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Zayed Sustainability Prize: 6 high schools bag award for innovative projects

In the global high schools' category of the Prize, winners were picked from across six regions of the world



Photo: DXBMediaOffice/Twitter
Photo: DXBMediaOffice/Twitter
by

Ashwani Kumar

Published: Mon 17 Jan 2022, 4:34 PM

Last updated: Mon 17 Jan 2022, 5:36 PM

The Zayed Sustainability Prize has given wings to the dreams of six inspiring and innovative projects, which will ensure a sustainable future and a better world for everyone.

In the global high schools' category of the Prize, winners were picked from across six regions of the world: Instituto Iberia from Dominican Republic (the Americas), Liceo Europeo from Spain (Europe and Central Asia), Eastern Mediterranean International School from Israel (Middle East and North Africa), Sayidina Abubakar Secondary School from Uganda (Sub-Saharan Africa), Hira School from Maldives (South Asia) and UWC ISAK, Japan. Each school has secured up to $100,000 to start or further expand their project.

Since 2012, by awarding innovative sustainability projects developed by high school students worldwide, the Prize has been empowering students to reach their full potential and inspiring next generations to be responsible, sustainable citizens.

Instituto Iberia from Dominican Republic (The Americas)

The school from Santiago won with its project on biodiesel-fuelled generators. The students have proposed a project to convert the school’s used cooking oil into biodiesel to power the school generator, decreasing the negative impact of used oil on the community health, as currently, the oil is sent to the landfill in metal tanks which damages the environment.

“Sheikh Zayed was a visionary leader who embraced the improvement of the world we live in by sustainable development,” a team member said.

In five years, the project envisions impacting 10,000 students in the Santiago area.

Liceo Europeo from Spain (Europe and Central Asia)

Students at Madrid-based school clinched the Prize with their project: ‘LivingEnergy’, which aims to develop a scalable technology capable of converting waste into electricity using microorganisms. Their solution would produce clean energy affordably while also helping to reduce waste in their local community. Their approach is based on a technology known as microbial fuel cells.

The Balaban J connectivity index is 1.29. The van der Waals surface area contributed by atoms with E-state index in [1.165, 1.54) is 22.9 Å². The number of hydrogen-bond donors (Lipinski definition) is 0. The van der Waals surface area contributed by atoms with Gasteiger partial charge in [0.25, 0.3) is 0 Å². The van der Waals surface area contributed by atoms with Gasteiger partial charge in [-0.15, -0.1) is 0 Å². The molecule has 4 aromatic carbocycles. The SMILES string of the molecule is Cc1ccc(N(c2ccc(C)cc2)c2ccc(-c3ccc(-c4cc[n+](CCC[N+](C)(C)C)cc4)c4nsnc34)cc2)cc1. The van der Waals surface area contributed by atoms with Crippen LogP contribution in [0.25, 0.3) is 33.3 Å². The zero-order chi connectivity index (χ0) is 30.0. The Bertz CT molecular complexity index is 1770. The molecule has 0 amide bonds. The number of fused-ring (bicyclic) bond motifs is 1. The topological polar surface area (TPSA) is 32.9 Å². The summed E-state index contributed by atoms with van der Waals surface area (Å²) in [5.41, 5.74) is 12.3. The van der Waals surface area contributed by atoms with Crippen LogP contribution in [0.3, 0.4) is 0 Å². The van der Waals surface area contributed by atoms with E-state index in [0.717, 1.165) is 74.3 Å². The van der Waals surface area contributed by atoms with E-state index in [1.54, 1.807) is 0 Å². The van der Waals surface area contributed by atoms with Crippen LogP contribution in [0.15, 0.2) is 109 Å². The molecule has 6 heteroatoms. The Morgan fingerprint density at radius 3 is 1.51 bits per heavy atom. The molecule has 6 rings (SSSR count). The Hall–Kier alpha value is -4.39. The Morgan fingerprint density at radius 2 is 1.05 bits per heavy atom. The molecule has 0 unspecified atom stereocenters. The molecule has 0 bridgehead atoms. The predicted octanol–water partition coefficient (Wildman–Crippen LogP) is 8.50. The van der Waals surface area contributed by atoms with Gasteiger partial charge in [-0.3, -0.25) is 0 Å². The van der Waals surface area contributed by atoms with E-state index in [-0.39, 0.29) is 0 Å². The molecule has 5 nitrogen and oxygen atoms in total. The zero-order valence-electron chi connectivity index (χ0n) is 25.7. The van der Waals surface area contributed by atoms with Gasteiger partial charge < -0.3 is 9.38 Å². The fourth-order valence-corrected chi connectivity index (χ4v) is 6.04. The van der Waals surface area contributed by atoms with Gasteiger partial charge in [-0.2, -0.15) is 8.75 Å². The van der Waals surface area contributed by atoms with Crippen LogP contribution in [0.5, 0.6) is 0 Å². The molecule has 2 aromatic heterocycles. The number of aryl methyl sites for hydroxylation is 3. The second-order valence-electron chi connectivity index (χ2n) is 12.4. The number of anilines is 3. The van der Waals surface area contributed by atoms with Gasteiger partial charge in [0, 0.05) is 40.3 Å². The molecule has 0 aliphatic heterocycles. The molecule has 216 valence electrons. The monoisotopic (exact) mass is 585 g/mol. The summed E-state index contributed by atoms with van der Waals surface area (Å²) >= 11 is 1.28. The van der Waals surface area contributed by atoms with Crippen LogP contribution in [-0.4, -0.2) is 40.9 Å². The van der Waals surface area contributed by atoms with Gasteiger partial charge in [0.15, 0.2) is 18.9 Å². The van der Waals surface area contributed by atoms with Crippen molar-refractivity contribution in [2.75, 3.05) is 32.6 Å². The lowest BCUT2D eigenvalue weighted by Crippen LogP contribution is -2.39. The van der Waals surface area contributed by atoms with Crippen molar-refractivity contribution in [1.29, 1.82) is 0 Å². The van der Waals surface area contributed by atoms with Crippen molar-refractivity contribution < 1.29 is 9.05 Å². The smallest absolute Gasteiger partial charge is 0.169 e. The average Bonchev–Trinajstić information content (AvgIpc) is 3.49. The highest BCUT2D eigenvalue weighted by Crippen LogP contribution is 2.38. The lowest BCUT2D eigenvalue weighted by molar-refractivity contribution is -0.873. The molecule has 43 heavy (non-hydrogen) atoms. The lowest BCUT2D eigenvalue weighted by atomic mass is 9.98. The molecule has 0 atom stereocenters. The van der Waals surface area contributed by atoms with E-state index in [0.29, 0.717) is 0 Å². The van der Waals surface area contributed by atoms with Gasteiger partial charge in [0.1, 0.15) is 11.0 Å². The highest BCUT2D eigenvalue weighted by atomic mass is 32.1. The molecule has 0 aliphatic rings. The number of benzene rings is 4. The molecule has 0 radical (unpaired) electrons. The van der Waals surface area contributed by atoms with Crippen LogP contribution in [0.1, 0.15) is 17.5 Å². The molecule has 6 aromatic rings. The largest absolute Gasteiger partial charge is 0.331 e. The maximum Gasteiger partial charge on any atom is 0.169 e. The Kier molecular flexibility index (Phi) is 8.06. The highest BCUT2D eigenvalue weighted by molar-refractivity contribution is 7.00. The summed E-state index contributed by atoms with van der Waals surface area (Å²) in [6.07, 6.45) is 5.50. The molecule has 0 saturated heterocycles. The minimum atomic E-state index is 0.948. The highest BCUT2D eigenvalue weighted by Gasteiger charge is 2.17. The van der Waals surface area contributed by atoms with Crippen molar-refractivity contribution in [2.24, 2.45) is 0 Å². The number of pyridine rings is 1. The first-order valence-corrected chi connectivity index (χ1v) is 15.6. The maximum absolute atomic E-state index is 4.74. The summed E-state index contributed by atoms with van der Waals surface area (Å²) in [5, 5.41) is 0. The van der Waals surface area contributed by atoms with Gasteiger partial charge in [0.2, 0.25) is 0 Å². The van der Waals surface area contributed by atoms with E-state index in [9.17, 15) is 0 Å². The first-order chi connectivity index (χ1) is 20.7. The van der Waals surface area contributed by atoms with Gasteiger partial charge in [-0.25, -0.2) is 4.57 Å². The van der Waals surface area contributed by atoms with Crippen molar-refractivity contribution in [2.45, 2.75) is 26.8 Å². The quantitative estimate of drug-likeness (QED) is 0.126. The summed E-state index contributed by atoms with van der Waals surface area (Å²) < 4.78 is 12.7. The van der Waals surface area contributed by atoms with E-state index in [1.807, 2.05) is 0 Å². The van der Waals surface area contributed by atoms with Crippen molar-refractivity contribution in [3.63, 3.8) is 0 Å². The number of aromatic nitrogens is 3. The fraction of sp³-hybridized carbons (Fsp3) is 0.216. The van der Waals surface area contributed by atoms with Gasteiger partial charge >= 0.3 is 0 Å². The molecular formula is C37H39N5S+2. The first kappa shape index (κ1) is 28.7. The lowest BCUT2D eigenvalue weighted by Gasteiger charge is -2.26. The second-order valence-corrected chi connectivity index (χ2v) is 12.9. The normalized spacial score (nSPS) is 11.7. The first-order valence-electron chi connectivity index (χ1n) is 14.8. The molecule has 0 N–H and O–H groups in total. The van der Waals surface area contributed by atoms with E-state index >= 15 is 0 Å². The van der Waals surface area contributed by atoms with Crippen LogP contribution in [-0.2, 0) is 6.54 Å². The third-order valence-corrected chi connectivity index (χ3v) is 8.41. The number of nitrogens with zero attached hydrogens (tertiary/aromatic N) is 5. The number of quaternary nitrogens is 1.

“We can use microorganisms to produce electricity and we can do that from waste,” a student said.

Students have developed a new design to make this technology scalable using discarded facemasks from which microorganisms can degrade and produce electricity. This is in light of facemasks becoming commonplace worldwide due to the ongoing global pandemic. So, the students have come up with an idea to reduce waste and produce energy.

Eastern Mediterranean International School from Israel (Middle East and North Africa)

The school from Israel impressed the jury with its water from air project. The students are looking to integrate the school’s condensation unit and Organic Rankine Cycle, a thermal power system, into one system powered by a solar battery, which will increase their energy efficiency and water production. It aims to convert water from the air into clean, drinkable water using the Condensation Unit and then capture and convert the produced heat into electrical energy, which will be used to power the whole system.

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The existing device produces 100 litres of water per day, which generates around 2.7 kilowatts of thermal power. A more extensive system would produce 1,000 litres of water per day and generate 27 kilowatts of thermal power.

Hira School from Maldives (South Asia)

The school won with its ‘sustainable rainwater harvesting’ project. Students from the private school located in Addu City, Maldives, have proposed a project that would support a sustainable water management system for their school.

Their project aims to harvest rainwater for the whole year during the monsoon season, which it would then treat, use, and store for school operations.

Sayidina Abubakar Secondary School from Uganda (Sub-Saharan Africa)

The school clinched the top honours with their initiative of harvesting organic waste to produce female sanitary products. The girl students face challenges of attending school with lack of sanitary pads. There was a drop in the number of girl students at the school and eventually the dropout kept rising. In a bid to manage the situation and bring girls back to the classrooms, the students came with a project to make sanitary pads.

“We celebrate. Wow! We have won the Zayed Sustainability Prize,” a team member of the school’s initiative said as the winner of the Prize was announced.

UWC ISAK from Japan (East Asia and Pacific)

The school won the Prize for its ‘sustainability school upgrades’. The students have proposed a project to make the school ‘fully green’ while educating the local community about sustainability. The students predict that their energy efficiency projects will lead to a 25 per cent reduction in carbon emissions and 30 per cent reduction in burnable trash. It will produce a healthy, reliable food source and increase awareness of sustainability in their local area.

Overall, the project is expected to impact 3,830 people from various schools. This includes 200 students and 70 faculty members directly involved in the school's institutional change, the remaining 3,560 people will benefit by promoting UWC ISAK Japan as a role model for sustainable transformation.


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